Education about service animals is hugely lacking for many. These animals aren’t pets. When their harness or vest is on, they’re working. They are with their owner for a purpose. Whether medical or to help guide them across a street, turn on a light, or provide emotional support, be assured if you see a dog on their own, without their owner, in public, there’s something wrong. If a dog approaches you, give it your full attention.
Raider is an English mastiff and bulldog mastiff mix. He’s been with 20-year-old Tessa Connaughton for three years. Tessa has autism and suffers from seizures.
Raider knows exactly what to do when his mistress falls face down. She needs pressure, so the dog lies on top of her to calm her.
Tessa explained raider’s responsibilities. “Layman’s terms: He lays on me if I get antsy.”
The young woman from California was diagnosed with epilepsy a few months ago. Since then, Tessa’s added another level of training for Raider. He knows to seek out outside assistance by nudging arms and legs with his nose. Tessa can’t handle loud noises; otherwise, raider could merely bark to alert those around them that his mistress needs emergency services.
“Loud noises are painful for me,” Connaughton wrote. “Especially when I’m already in distress.”
While at the grocery store one day, Tessa fell while reaching for coffee creamer and sweetener. She was unharmed, but Raider believed his mistress was having a seizure and needed immediate aid.
The smart boy responded accordingly; he sought out a woman for help.
When Tessa recovered from her fall, she observed Raider attempting to get the woman’s attention. Instead of realizing the dog needed her to follow him, she pushed him away, not understanding what he was doing at her side.
“She was swatting at his nose and telling him to leave her alone while she was shopping,” she said.
Tessa realized if this shopper didn’t understand what raider was doing, she figured others might not either. She wrote a Public Service Announcement and posted it on Tumblr. It was shared to Twitter on June 16th, and then liked over 187,000 times and retweeted nearly 160,000 times on the social media platform.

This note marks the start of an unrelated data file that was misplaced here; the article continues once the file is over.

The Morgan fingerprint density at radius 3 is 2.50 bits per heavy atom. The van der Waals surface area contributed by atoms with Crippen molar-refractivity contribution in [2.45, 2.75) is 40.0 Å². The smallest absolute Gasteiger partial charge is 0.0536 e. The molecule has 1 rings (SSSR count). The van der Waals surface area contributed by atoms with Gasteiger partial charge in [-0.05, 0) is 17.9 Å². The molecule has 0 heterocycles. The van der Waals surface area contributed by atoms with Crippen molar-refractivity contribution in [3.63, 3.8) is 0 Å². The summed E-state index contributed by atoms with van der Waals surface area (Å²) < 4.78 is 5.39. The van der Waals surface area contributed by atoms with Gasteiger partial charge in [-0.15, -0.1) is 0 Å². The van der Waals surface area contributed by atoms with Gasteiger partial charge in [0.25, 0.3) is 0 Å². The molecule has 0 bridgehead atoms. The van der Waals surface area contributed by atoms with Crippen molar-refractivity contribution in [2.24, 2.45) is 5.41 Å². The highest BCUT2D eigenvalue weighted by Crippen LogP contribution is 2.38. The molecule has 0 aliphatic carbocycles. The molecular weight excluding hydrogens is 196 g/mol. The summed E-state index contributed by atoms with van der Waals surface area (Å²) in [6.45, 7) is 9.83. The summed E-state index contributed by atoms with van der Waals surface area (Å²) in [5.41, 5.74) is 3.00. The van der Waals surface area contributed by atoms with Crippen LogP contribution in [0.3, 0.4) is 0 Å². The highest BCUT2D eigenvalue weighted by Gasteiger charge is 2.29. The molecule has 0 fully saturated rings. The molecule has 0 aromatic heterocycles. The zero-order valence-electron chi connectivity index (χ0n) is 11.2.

In the post, she shared her story and what people should do if they encounter a service dog without their owner.
“If a service dog without a person approaches you, it means the person is down and in need of help,” the announcement said. “Don’t get scared, don’t get annoyed, follow the dog!”
Of course, there were critics. But more people got behind Tessa’s PSA and began sharing their own stories of coming across service animals without their owners.
my classmate's service dog came up to me alone outside and i said "where's your mom?" he ran off and i ran with him. his mom was having a seizure on the sidewalk and i was there to put my sweater under her head to protect her.
always follow a service dog https://t.co/oruNJDW2YK
— gretchen meruem (@solelymoving) June 18, 2018
One of the supporters who shared her own story was someone named Gretchen. “My classmate’s service dog came up to me alone outside, and I said “where’s your mom?” he ran off and I ran with him. his mom was having a seizure on the sidewalk and I was there to put my sweater under her head to protect her.
“Always follow a service dog.”
For those who criticize her for posting her story, Tessa had the perfect practical response. “There are a thousand ways to train a service dog,” she said. “I live in a small town with a lot of people, so my method works for me.”
Take Tessa’s advice. The next time you see someone without their service animal, slow down and take a moment to investigate. You might just save a life.